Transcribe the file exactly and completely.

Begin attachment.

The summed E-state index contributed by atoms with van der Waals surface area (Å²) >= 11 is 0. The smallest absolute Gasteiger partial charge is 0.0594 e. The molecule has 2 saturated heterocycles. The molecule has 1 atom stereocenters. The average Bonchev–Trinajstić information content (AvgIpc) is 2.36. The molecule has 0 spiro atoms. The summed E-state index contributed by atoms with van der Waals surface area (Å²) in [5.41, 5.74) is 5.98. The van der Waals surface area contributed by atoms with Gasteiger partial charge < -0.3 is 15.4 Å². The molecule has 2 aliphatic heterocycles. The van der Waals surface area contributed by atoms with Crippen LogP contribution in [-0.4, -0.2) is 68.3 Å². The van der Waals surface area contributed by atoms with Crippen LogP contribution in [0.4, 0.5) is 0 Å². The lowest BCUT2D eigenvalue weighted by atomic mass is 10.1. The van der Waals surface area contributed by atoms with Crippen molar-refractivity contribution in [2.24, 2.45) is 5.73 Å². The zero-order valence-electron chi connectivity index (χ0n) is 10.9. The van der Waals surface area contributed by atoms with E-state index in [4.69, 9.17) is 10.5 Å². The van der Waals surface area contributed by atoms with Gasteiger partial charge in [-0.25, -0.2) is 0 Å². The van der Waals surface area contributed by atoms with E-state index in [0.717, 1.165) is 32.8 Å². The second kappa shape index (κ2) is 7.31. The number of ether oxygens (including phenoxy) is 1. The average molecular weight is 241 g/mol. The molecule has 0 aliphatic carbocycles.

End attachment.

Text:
The summed E-state index contributed by atoms with van der Waals surface area (Å²) >= 11 is 0. The smallest absolute Gasteiger partial charge is 0.0594 e. The molecule has 2 saturated heterocycles. The molecule has 1 atom stereocenters. The average Bonchev–Trinajstić information content (AvgIpc) is 2.36. The molecule has 0 spiro atoms. The summed E-state index contributed by atoms with van der Waals surface area (Å²) in [5.41, 5.74) is 5.98. The van der Waals surface area contributed by atoms with Gasteiger partial charge < -0.3 is 15.4 Å². The molecule has 2 aliphatic heterocycles. The van der Waals surface area contributed by atoms with Crippen LogP contribution in [-0.4, -0.2) is 68.3 Å². The van der Waals surface area contributed by atoms with Crippen LogP contribution in [0.4, 0.5) is 0 Å². The lowest BCUT2D eigenvalue weighted by atomic mass is 10.1. The van der Waals surface area contributed by atoms with Crippen molar-refractivity contribution in [2.24, 2.45) is 5.73 Å². The zero-order valence-electron chi connectivity index (χ0n) is 10.9. The van der Waals surface area contributed by atoms with E-state index in [4.69, 9.17) is 10.5 Å². The van der Waals surface area contributed by atoms with Gasteiger partial charge in [-0.25, -0.2) is 0 Å². The van der Waals surface area contributed by atoms with E-state index in [0.717, 1.165) is 32.8 Å². The second kappa shape index (κ2) is 7.31. The number of ether oxygens (including phenoxy) is 1. The average molecular weight is 241 g/mol. The molecule has 0 aliphatic carbocycles.